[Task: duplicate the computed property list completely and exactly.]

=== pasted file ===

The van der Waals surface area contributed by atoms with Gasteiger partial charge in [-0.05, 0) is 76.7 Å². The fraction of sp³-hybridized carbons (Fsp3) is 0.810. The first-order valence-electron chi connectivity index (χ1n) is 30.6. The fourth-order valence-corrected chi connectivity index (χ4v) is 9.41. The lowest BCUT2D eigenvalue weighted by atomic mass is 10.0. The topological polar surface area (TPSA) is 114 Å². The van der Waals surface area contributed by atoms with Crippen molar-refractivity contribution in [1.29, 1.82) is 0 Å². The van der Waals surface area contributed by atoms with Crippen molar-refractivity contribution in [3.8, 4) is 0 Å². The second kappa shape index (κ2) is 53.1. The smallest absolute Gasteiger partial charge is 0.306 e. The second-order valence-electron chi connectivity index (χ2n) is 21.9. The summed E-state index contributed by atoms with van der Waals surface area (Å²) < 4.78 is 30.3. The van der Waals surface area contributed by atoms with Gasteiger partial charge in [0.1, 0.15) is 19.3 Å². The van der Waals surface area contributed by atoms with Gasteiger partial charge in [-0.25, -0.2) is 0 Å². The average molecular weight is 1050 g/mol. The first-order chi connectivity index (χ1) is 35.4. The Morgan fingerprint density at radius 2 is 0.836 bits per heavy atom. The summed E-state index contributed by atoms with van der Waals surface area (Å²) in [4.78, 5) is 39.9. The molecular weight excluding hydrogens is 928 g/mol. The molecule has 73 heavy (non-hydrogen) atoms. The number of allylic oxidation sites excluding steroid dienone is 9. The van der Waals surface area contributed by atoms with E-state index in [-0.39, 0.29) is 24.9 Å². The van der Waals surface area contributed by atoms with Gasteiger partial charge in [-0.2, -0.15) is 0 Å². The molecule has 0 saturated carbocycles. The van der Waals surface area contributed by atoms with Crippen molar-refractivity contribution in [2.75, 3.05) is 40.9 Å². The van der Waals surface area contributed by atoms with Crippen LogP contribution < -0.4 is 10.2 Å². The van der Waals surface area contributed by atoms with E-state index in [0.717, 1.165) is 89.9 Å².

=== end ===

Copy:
The van der Waals surface area contributed by atoms with Gasteiger partial charge in [-0.05, 0) is 76.7 Å². The fraction of sp³-hybridized carbons (Fsp3) is 0.810. The first-order valence-electron chi connectivity index (χ1n) is 30.6. The fourth-order valence-corrected chi connectivity index (χ4v) is 9.41. The lowest BCUT2D eigenvalue weighted by atomic mass is 10.0. The topological polar surface area (TPSA) is 114 Å². The van der Waals surface area contributed by atoms with Crippen molar-refractivity contribution in [1.29, 1.82) is 0 Å². The van der Waals surface area contributed by atoms with Crippen molar-refractivity contribution in [3.8, 4) is 0 Å². The second kappa shape index (κ2) is 53.1. The smallest absolute Gasteiger partial charge is 0.306 e. The second-order valence-electron chi connectivity index (χ2n) is 21.9. The summed E-state index contributed by atoms with van der Waals surface area (Å²) < 4.78 is 30.3. The van der Waals surface area contributed by atoms with Gasteiger partial charge in [0.1, 0.15) is 19.3 Å². The van der Waals surface area contributed by atoms with Gasteiger partial charge in [-0.25, -0.2) is 0 Å². The average molecular weight is 1050 g/mol. The first-order chi connectivity index (χ1) is 35.4. The Morgan fingerprint density at radius 2 is 0.836 bits per heavy atom. The summed E-state index contributed by atoms with van der Waals surface area (Å²) in [4.78, 5) is 39.9. The molecular weight excluding hydrogens is 928 g/mol. The molecule has 73 heavy (non-hydrogen) atoms. The number of allylic oxidation sites excluding steroid dienone is 9. The van der Waals surface area contributed by atoms with E-state index in [-0.39, 0.29) is 24.9 Å². The van der Waals surface area contributed by atoms with Gasteiger partial charge in [-0.2, -0.15) is 0 Å². The molecule has 0 saturated carbocycles. The van der Waals surface area contributed by atoms with Crippen molar-refractivity contribution in [2.75, 3.05) is 40.9 Å². The van der Waals surface area contributed by atoms with Crippen LogP contribution < -0.4 is 10.2 Å². The van der Waals surface area contributed by atoms with E-state index in [0.717, 1.165) is 89.9 Å².